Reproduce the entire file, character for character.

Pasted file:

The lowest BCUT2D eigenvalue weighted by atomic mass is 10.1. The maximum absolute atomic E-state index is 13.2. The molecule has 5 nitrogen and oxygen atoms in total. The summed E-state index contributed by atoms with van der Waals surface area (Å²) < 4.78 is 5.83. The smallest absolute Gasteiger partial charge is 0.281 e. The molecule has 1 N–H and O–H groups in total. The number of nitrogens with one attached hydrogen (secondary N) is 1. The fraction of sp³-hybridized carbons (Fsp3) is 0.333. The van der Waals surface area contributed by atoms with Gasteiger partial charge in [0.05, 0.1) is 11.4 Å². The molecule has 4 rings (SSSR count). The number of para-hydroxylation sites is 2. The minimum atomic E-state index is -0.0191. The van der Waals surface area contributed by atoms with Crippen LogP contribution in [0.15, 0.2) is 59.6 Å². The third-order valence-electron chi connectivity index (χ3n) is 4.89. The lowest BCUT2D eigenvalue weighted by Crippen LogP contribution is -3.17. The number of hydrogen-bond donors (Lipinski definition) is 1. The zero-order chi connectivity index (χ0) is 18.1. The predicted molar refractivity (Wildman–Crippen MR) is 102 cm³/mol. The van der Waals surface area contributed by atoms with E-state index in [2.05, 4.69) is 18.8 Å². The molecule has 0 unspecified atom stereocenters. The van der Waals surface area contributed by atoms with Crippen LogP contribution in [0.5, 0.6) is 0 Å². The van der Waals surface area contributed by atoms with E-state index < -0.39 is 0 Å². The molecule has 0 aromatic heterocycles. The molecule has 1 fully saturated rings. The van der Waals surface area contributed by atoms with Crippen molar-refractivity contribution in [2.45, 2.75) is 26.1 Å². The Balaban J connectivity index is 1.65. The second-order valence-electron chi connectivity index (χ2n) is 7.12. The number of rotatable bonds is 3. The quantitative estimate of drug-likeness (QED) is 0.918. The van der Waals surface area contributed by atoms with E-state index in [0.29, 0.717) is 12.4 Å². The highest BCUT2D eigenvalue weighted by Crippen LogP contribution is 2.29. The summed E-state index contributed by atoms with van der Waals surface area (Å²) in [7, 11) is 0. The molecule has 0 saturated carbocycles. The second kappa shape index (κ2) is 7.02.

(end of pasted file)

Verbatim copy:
The lowest BCUT2D eigenvalue weighted by atomic mass is 10.1. The maximum absolute atomic E-state index is 13.2. The molecule has 5 nitrogen and oxygen atoms in total. The summed E-state index contributed by atoms with van der Waals surface area (Å²) < 4.78 is 5.83. The smallest absolute Gasteiger partial charge is 0.281 e. The molecule has 1 N–H and O–H groups in total. The number of nitrogens with one attached hydrogen (secondary N) is 1. The fraction of sp³-hybridized carbons (Fsp3) is 0.333. The van der Waals surface area contributed by atoms with Gasteiger partial charge in [0.05, 0.1) is 11.4 Å². The molecule has 4 rings (SSSR count). The number of para-hydroxylation sites is 2. The minimum atomic E-state index is -0.0191. The van der Waals surface area contributed by atoms with Crippen LogP contribution in [0.15, 0.2) is 59.6 Å². The third-order valence-electron chi connectivity index (χ3n) is 4.89. The lowest BCUT2D eigenvalue weighted by Crippen LogP contribution is -3.17. The number of hydrogen-bond donors (Lipinski definition) is 1. The zero-order chi connectivity index (χ0) is 18.1. The predicted molar refractivity (Wildman–Crippen MR) is 102 cm³/mol. The van der Waals surface area contributed by atoms with E-state index in [2.05, 4.69) is 18.8 Å². The molecule has 0 unspecified atom stereocenters. The van der Waals surface area contributed by atoms with Crippen LogP contribution in [0.5, 0.6) is 0 Å². The van der Waals surface area contributed by atoms with E-state index < -0.39 is 0 Å². The molecule has 0 aromatic heterocycles. The molecule has 1 fully saturated rings. The van der Waals surface area contributed by atoms with Crippen molar-refractivity contribution in [2.45, 2.75) is 26.1 Å². The Balaban J connectivity index is 1.65. The second-order valence-electron chi connectivity index (χ2n) is 7.12. The number of rotatable bonds is 3. The quantitative estimate of drug-likeness (QED) is 0.918. The van der Waals surface area contributed by atoms with E-state index in [0.29, 0.717) is 12.4 Å². The highest BCUT2D eigenvalue weighted by Crippen LogP contribution is 2.29. The summed E-state index contributed by atoms with van der Waals surface area (Å²) in [7, 11) is 0. The molecule has 0 saturated carbocycles. The second kappa shape index (κ2) is 7.02.